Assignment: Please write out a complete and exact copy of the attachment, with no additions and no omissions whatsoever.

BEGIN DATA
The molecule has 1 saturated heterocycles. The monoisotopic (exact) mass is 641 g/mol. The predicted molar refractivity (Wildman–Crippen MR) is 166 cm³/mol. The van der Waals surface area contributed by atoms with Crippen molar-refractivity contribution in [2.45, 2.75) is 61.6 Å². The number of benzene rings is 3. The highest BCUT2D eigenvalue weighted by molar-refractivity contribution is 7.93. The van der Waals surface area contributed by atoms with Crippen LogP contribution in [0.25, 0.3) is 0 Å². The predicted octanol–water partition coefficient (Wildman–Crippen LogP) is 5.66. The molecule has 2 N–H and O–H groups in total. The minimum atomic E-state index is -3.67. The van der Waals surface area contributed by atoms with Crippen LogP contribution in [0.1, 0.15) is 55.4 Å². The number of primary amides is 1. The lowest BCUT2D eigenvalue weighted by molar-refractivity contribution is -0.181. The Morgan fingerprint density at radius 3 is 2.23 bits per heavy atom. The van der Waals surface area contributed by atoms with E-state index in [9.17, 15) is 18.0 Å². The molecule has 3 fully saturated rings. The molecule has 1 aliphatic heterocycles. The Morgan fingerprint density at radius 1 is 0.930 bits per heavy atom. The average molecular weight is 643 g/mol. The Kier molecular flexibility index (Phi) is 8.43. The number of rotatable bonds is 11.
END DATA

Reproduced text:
The molecule has 1 saturated heterocycles. The monoisotopic (exact) mass is 641 g/mol. The predicted molar refractivity (Wildman–Crippen MR) is 166 cm³/mol. The van der Waals surface area contributed by atoms with Crippen molar-refractivity contribution in [2.45, 2.75) is 61.6 Å². The number of benzene rings is 3. The highest BCUT2D eigenvalue weighted by molar-refractivity contribution is 7.93. The van der Waals surface area contributed by atoms with Crippen LogP contribution in [0.25, 0.3) is 0 Å². The predicted octanol–water partition coefficient (Wildman–Crippen LogP) is 5.66. The molecule has 2 N–H and O–H groups in total. The minimum atomic E-state index is -3.67. The van der Waals surface area contributed by atoms with Crippen LogP contribution in [0.1, 0.15) is 55.4 Å². The number of primary amides is 1. The lowest BCUT2D eigenvalue weighted by molar-refractivity contribution is -0.181. The Morgan fingerprint density at radius 3 is 2.23 bits per heavy atom. The van der Waals surface area contributed by atoms with E-state index in [9.17, 15) is 18.0 Å². The molecule has 3 fully saturated rings. The molecule has 1 aliphatic heterocycles. The Morgan fingerprint density at radius 1 is 0.930 bits per heavy atom. The average molecular weight is 643 g/mol. The Kier molecular flexibility index (Phi) is 8.43. The number of rotatable bonds is 11.